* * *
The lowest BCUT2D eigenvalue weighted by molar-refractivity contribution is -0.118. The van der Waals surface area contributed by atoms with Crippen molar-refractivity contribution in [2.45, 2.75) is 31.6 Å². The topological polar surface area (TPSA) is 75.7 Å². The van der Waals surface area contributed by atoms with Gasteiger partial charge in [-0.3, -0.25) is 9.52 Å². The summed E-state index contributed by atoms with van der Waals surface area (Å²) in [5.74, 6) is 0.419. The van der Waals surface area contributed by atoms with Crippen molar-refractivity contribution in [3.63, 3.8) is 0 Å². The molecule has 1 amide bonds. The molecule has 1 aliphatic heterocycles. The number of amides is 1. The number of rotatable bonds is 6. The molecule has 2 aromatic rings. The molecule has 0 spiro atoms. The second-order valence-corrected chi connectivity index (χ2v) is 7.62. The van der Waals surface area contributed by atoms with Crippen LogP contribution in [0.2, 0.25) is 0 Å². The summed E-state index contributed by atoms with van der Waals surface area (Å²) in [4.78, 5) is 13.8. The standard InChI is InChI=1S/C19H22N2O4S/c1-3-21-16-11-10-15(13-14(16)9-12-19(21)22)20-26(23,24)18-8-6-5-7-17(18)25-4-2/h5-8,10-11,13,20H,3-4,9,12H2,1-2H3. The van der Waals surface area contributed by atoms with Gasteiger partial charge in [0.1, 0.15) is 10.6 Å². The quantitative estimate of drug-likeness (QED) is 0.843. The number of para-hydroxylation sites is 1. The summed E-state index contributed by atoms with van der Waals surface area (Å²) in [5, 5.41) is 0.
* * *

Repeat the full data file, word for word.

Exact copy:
The lowest BCUT2D eigenvalue weighted by molar-refractivity contribution is -0.118. The van der Waals surface area contributed by atoms with Crippen molar-refractivity contribution in [2.45, 2.75) is 31.6 Å². The topological polar surface area (TPSA) is 75.7 Å². The van der Waals surface area contributed by atoms with Gasteiger partial charge in [-0.3, -0.25) is 9.52 Å². The summed E-state index contributed by atoms with van der Waals surface area (Å²) in [5.74, 6) is 0.419. The van der Waals surface area contributed by atoms with Crippen molar-refractivity contribution in [3.63, 3.8) is 0 Å². The molecule has 1 amide bonds. The molecule has 1 aliphatic heterocycles. The number of amides is 1. The number of rotatable bonds is 6. The molecule has 2 aromatic rings. The molecule has 0 spiro atoms. The second-order valence-corrected chi connectivity index (χ2v) is 7.62. The van der Waals surface area contributed by atoms with Crippen LogP contribution in [0.2, 0.25) is 0 Å². The summed E-state index contributed by atoms with van der Waals surface area (Å²) in [4.78, 5) is 13.8. The standard InChI is InChI=1S/C19H22N2O4S/c1-3-21-16-11-10-15(13-14(16)9-12-19(21)22)20-26(23,24)18-8-6-5-7-17(18)25-4-2/h5-8,10-11,13,20H,3-4,9,12H2,1-2H3. The van der Waals surface area contributed by atoms with Gasteiger partial charge in [0.1, 0.15) is 10.6 Å². The quantitative estimate of drug-likeness (QED) is 0.843. The number of para-hydroxylation sites is 1. The summed E-state index contributed by atoms with van der Waals surface area (Å²) in [5, 5.41) is 0.